Clementina Panella worked for thirty-five years as archeologist at the Piazza del Colosseo and she sustained – together with other intellectuals who worked with him – Carlo Aymonino’s vision: the interpretation of the historical heritage as a collective value for a modern city, a city with a national and global importance. In fact, she sustains the concept of a “democratic archeology,” within the urban archeology discipline.
Manuel Orazi picked up Pippo Ciorra’s argument and pointed out how it could be important to step beyond the general label of “communist.” For a better understanding, he made a comparison between two architects: Carlo Aymonino and Carlo Melograni, equal in age, with the same university education and both “communists,” but with completely different architectural references. Carlo Melograni supported the democratic design and the school of Bauhaus, therefore Leonardo Benevolo and Tommaso Giulio Longo’s positions. Carlo Aymonino had other references, he didn’t believe in the Bauhaus school, but he looked toward the socialist city and he was closer to Aldo Rossi and Costantino Dardi.
What emerged is the necessity to overcame the political adjectives and focus about the territory, as something to be thought together with architecture, urban planning and politic choices.
Maurizio Sabini raised the question about how to discuss the legacy of Carlo Aymonino for a wide and international context. Articulating this perspective, he brought out three main aspects of the work of the architect, which could be an encouragement for future generations.
The first is the “vision”, not only in reference to a political dimension but also to architecture. The Gallaratese residential project, the school campus in Pesaro and the project of the archeological park in Rome were three different works which expressed the spirit of three different cities: a new outskirts for Milan, a new Pesaro and a new, modern, Rome. This is because Aymonino’s “obsession” toward the (re)definition of parts of the city, which was a constant topic for him. The second point is the “criticality.” In other words Aymonino, according to Sabini, did not want to be limited by an ideology, he wanted to preserve the freedom of criticism. The final point was about civic commitment, as a citizen active in politics, but also as teacher, director of IUAV and architect. Sabini mentioned Thomas Jefferson and his famous quote: “political thought and design activity are indivisible.”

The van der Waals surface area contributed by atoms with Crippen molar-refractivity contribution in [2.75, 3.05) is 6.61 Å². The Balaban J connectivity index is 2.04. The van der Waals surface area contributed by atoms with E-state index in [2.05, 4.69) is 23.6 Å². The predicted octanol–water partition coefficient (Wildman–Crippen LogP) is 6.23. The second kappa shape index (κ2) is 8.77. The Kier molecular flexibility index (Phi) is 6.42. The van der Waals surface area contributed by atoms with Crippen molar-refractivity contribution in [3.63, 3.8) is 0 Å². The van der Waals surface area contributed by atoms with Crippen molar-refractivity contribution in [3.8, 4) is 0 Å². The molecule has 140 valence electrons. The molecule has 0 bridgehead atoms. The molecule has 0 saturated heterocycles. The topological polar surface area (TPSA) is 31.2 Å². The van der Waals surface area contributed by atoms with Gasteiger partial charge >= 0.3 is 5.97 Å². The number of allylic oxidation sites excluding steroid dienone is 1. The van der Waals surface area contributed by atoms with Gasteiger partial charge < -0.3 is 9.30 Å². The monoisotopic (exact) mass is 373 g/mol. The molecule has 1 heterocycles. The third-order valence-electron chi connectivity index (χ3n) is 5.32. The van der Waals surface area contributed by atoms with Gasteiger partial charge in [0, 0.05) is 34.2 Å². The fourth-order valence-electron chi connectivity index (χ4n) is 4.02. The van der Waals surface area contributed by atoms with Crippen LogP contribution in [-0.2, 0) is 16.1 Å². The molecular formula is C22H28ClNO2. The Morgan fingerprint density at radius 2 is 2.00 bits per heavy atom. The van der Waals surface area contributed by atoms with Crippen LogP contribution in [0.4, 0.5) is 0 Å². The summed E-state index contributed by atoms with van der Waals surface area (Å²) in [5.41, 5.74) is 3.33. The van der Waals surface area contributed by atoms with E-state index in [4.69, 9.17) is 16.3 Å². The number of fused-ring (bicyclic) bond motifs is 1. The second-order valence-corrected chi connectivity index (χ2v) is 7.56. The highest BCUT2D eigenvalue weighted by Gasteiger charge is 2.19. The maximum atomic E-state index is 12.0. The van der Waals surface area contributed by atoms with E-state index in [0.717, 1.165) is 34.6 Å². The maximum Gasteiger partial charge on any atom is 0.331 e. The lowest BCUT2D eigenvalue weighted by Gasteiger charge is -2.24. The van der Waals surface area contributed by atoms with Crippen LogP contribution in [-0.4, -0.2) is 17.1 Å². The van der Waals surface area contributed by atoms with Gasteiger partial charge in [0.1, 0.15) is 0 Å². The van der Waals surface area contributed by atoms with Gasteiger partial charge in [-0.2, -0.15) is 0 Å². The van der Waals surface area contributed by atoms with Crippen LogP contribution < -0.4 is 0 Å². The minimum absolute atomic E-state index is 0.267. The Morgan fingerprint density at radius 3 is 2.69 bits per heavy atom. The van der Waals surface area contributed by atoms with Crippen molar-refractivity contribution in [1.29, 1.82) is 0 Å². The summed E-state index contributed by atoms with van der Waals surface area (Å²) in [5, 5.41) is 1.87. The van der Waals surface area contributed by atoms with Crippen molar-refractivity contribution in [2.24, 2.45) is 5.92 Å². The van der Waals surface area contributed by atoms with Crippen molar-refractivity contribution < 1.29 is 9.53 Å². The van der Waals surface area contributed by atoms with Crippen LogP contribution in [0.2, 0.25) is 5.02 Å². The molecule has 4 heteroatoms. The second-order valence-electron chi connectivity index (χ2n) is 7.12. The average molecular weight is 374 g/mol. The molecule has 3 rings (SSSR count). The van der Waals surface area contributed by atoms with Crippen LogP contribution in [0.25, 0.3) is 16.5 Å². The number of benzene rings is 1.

For Sabini, in Aymonino there is also the sensibility to differentiate the specificity of the two languages. For instance, when he was an alderman, he often made clear that he was there to be a politician and not to be an architect. The great vision for the Archeological Park in Rome would not have been possible without his vision and his being the intellectual architect he was.
Orazio Carpenzano concluded the symposium by expressing the hope that this cycle of events could be the beginning of a historiographic and critical study to deepen the assessment of Carlo Aymonino’s legacy and stimulate other initiatives along this direction.
Carlo Aymonino Loyalty to Betrayal, exhibition curated by Manuel Orazi at the Milan Triennale May 14 – August 22, 2021, with a catalog ed. by Manuel Orazi (Milan: Electa, 2021).
10 Immagini per Venezia. Progetti per Cannaregio Ovest, Venezia, exhibition curated by Francesco Dal Co (Museo Correr, Venice, April 1–30, 1980), with a catalog ed. by Francesco Dal Co (Roma: Officina Edizioni, 1980).
Carlo Aymonino, Origini e sviluppo della città moderna (Venice: Marsilio Editori, 1975).
Carlo Aymonino, Manlio Brusatin, Gianni Fabbri, Pasquale Lovero, Sergio Lucianetti, Aldo Rossi, La città di Padova. Saggio di analisi urbana (Roma: Officina Edizioni, 1970).
Giuseppe Samonà, L’urbanistica e l’avvenire della città (Rome: Editori Laterza, 1967).
Carlo Aymonino, “Com’è bella la città,” Nuova Società, no. 67 (November 1975).
Carlo Aymonino, Progettare Roma Capitale (Rome: Editori Laterza, 1990).
Figure 2: photo by © Federica Morgia.
Figure 3: photo by Carmine Vincelli.
Diana Carta is an architect and PhD candidate at the Sapienza University of Rome. She collaborates with several international architectural magazines and is the author of two books, on Steven Holl (2018) and Juan Navarro Baldeweg (2021). She has been an adjunct Assistant Professor at Pratt University in New York, and a Teaching Assistant at the Politecnico in Milan and, presently, at La Sapienza in Rome. Before running her own professional practice in Rome, she worked between Italy and the United States, collaborating with Richard Meier & Partners in New York and Studio Fuksas in Rome.